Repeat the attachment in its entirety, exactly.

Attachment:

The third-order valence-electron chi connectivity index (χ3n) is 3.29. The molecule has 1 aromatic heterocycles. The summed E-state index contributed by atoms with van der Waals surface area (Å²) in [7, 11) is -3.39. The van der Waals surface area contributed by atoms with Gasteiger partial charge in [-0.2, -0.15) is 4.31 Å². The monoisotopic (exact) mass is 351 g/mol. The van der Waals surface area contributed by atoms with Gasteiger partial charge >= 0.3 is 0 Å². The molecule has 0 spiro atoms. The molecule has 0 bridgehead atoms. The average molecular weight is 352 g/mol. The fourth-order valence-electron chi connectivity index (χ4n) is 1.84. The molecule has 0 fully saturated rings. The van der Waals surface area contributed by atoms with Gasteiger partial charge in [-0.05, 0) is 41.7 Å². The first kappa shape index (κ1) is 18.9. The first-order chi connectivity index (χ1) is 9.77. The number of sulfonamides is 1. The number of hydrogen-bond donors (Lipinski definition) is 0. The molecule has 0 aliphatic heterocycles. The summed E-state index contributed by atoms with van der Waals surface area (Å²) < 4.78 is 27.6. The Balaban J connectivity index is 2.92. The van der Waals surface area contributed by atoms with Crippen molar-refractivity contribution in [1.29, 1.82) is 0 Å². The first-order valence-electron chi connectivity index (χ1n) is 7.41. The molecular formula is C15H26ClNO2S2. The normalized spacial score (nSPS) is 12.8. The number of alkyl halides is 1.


The third-order valence-electron chi connectivity index (χ3n) is 3.29. The molecule has 1 aromatic heterocycles. The summed E-state index contributed by atoms with van der Waals surface area (Å²) in [7, 11) is -3.39. The van der Waals surface area contributed by atoms with Gasteiger partial charge in [-0.2, -0.15) is 4.31 Å². The monoisotopic (exact) mass is 351 g/mol. The van der Waals surface area contributed by atoms with Gasteiger partial charge >= 0.3 is 0 Å². The molecule has 0 spiro atoms. The molecule has 0 bridgehead atoms. The average molecular weight is 352 g/mol. The fourth-order valence-electron chi connectivity index (χ4n) is 1.84. The molecule has 0 fully saturated rings. The van der Waals surface area contributed by atoms with Gasteiger partial charge in [-0.05, 0) is 41.7 Å². The first kappa shape index (κ1) is 18.9. The first-order chi connectivity index (χ1) is 9.77. The number of sulfonamides is 1. The number of hydrogen-bond donors (Lipinski definition) is 0. The molecule has 0 aliphatic heterocycles. The summed E-state index contributed by atoms with van der Waals surface area (Å²) < 4.78 is 27.6. The Balaban J connectivity index is 2.92. The van der Waals surface area contributed by atoms with Crippen molar-refractivity contribution in [1.29, 1.82) is 0 Å². The first-order valence-electron chi connectivity index (χ1n) is 7.41. The molecular formula is C15H26ClNO2S2. The normalized spacial score (nSPS) is 12.8. The number of alkyl halides is 1.